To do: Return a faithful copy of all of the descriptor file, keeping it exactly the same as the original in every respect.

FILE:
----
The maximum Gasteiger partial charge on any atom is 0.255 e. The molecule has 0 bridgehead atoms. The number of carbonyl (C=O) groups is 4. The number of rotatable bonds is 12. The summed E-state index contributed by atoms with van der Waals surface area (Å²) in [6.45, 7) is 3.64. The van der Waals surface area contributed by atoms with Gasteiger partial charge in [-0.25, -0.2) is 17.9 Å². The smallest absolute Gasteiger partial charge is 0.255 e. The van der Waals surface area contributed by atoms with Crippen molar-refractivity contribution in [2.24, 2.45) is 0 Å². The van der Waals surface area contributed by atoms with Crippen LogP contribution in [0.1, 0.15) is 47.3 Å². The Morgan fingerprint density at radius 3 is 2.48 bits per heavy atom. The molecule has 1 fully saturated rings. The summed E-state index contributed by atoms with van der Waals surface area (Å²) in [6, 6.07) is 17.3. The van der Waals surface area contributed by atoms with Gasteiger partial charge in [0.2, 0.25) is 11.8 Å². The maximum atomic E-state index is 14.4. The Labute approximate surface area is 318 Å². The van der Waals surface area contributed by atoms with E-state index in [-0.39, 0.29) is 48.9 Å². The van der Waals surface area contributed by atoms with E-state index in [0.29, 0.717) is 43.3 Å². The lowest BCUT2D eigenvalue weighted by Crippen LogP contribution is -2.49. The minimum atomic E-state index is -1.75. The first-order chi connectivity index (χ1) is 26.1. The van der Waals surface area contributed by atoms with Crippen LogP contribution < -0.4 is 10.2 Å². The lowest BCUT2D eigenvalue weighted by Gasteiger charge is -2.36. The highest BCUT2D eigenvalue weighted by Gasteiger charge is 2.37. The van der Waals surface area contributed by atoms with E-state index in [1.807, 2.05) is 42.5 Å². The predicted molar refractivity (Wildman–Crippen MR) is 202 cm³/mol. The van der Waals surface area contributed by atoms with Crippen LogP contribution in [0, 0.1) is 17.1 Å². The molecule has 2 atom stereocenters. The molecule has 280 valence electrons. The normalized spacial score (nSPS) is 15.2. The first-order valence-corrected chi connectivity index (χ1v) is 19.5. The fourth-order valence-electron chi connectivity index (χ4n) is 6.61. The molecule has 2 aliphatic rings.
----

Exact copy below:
The maximum Gasteiger partial charge on any atom is 0.255 e. The molecule has 0 bridgehead atoms. The number of carbonyl (C=O) groups is 4. The number of rotatable bonds is 12. The summed E-state index contributed by atoms with van der Waals surface area (Å²) in [6.45, 7) is 3.64. The van der Waals surface area contributed by atoms with Gasteiger partial charge in [-0.25, -0.2) is 17.9 Å². The smallest absolute Gasteiger partial charge is 0.255 e. The van der Waals surface area contributed by atoms with Crippen molar-refractivity contribution in [2.24, 2.45) is 0 Å². The van der Waals surface area contributed by atoms with Crippen LogP contribution in [0.1, 0.15) is 47.3 Å². The Morgan fingerprint density at radius 3 is 2.48 bits per heavy atom. The molecule has 1 fully saturated rings. The summed E-state index contributed by atoms with van der Waals surface area (Å²) in [6, 6.07) is 17.3. The van der Waals surface area contributed by atoms with Gasteiger partial charge in [0.2, 0.25) is 11.8 Å². The maximum atomic E-state index is 14.4. The Labute approximate surface area is 318 Å². The van der Waals surface area contributed by atoms with E-state index in [-0.39, 0.29) is 48.9 Å². The van der Waals surface area contributed by atoms with E-state index in [0.29, 0.717) is 43.3 Å². The lowest BCUT2D eigenvalue weighted by Crippen LogP contribution is -2.49. The minimum atomic E-state index is -1.75. The first-order chi connectivity index (χ1) is 26.1. The van der Waals surface area contributed by atoms with Crippen LogP contribution < -0.4 is 10.2 Å². The lowest BCUT2D eigenvalue weighted by Gasteiger charge is -2.36. The highest BCUT2D eigenvalue weighted by Gasteiger charge is 2.37. The van der Waals surface area contributed by atoms with E-state index in [1.807, 2.05) is 42.5 Å². The predicted molar refractivity (Wildman–Crippen MR) is 202 cm³/mol. The van der Waals surface area contributed by atoms with Crippen LogP contribution in [0, 0.1) is 17.1 Å². The molecule has 2 atom stereocenters. The molecule has 280 valence electrons. The normalized spacial score (nSPS) is 15.2. The first-order valence-corrected chi connectivity index (χ1v) is 19.5. The fourth-order valence-electron chi connectivity index (χ4n) is 6.61. The molecule has 2 aliphatic rings.